• Botryosphaeria canker and dieback (Botryosphaeria sp.) - can be recognized by its small, black, spore-bearing structures found on the twigs and branches. Infected plants will exhibit sporadic dieback of branches and twigs while other parts of the plant appear healthy. Leaves on affected stems will begin to wilt and curl inward before turning brown. Disease occurrence and severity can be increased by physical damage, drought stress, and heat stress. As cankers grow, they can eventually spread through the wood, eventually girdling the stem.
  • Cercospora leaf spot (Cercospora spp.)- is a fungal disease that causes small (1/8-inch) lesions on leaves. The lesions range from tan to light gray and have a dark border. Tiny, black fruiting structures can be seen within the lesions using a hand lens. Lesions can become fuzzy during high humidity conditions.
  • Septoria leaf spot (Septoria spp.)- This fungal disease causes angular brown lesions on leaf surfaces. Severe cases can cause early leaf drop but is unlikely to cause plant death unless symptoms persist over multiple years. Damage does not spread to twigs or branches making it a less harmful Botryosphaeria canker.
  • Spot anthracnose (Elsinoe cornii)- This fungal disease causes small (1/16-1/18-inch) dark spots with purplish borders on leaf surfaces and flower bracts. Spot anthracnose can be seen on flower bracts and leaves. It is most commonly observed during abnormally wet spring seasons. Plants are often able to grow out of this disease with implementation of proper growing conditions.
  • Botrytis blight (Botrytis spp.)- This fungal disease, also known as gray mold, is most commonly seen during cool, rainy weather during spring and fall. Botrytis can be identified by its pronounced gray spores on dead and decaying plant tissue, and it has a fuzzy appearance.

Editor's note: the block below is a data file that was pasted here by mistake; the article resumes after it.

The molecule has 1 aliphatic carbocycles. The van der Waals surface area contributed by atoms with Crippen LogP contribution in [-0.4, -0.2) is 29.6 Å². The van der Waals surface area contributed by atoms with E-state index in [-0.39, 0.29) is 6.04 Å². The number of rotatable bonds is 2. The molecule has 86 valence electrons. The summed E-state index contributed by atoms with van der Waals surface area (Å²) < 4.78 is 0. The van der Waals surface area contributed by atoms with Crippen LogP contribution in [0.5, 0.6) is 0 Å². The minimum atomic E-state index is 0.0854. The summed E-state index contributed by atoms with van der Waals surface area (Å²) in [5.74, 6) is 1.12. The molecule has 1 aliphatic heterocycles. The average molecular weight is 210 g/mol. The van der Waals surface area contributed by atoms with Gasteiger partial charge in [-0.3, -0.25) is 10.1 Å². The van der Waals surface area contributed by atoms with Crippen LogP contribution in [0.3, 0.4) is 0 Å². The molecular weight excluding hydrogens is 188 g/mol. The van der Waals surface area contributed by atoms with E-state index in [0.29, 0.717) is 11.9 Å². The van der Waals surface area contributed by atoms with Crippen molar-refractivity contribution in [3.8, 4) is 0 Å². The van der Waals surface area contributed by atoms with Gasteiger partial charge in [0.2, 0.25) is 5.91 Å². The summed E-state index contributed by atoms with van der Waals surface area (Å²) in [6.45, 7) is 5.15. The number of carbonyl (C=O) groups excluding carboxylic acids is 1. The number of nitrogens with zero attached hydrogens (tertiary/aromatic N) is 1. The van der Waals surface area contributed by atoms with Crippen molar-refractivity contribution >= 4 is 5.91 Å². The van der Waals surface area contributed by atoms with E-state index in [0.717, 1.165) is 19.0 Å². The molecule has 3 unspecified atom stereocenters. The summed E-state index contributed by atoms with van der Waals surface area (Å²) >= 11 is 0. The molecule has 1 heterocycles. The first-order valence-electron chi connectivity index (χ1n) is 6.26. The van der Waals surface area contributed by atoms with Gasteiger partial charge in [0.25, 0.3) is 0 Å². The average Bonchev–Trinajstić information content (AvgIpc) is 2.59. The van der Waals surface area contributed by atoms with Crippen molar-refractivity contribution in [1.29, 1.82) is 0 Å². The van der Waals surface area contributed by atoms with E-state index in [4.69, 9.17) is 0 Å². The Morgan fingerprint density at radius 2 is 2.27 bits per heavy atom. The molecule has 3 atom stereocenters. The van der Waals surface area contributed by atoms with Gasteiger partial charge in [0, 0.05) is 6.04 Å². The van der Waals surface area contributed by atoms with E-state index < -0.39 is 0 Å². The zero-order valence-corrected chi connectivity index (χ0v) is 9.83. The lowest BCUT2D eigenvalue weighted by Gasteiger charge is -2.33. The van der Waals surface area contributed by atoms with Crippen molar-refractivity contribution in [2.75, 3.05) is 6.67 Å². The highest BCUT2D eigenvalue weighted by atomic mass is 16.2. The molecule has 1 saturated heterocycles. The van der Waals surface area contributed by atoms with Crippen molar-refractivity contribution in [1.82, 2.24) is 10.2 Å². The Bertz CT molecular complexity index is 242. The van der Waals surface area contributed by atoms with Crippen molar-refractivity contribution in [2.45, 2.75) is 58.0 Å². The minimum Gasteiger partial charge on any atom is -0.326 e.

• Powdery mildew (Microsphaera spp. & Phyllactinia spp.)- Powdery mildew is a fungal disease and can be identified by the powdery white-gray fungal colonies it produces on upper leaf surfaces.  Affected leaves will begin to stunt and curl with red or purple discoloration on older leaves. In advanced cases, some leaf scorching has been observed.


  • Dogwood borer (Synanthedon scitula)- is the most serious insect pest of dogwoods. The dogwood borer makes irregular tunnels under the bark on the main stem and sometimes on the base of limbs. Small trees or branches may be girdled. Young trees are frequently killed, and older ones are reduced in vitality, often leading to death. The adult insect is a clearwing moth which lays eggs from early May to mid-July. Upon hatching, larvae enter the plant through cracks, wounds and fresh scars. Once inside, they disrupt the nutrient supply channels of the tree. Young dogwoods are often attacked at the ground line. Symptoms of the borer attack include drying and dropping of leaves, dieback of branches, the emergence of numerous watersprouts near the borer damage and borer holes on the trunk.
  • Club gall midge (Resslliella clavula)-This pest is exclusive to flowering dogwood (Cornus florida). Damage from the club gall midge can be seen in the form of galls that are typically 1/2 – 1-inch in size. The gall will occasionally cause death of plant tissue nearby, and trees may be deformed by heavy




Despite good cultural practices, pests and diseases at times may appear. Chemical control should be used only after all other methods have failed. For pesticide information or other questions please call toll free: 877-486-6271.

UConn Home and Garden Education Center, 2020.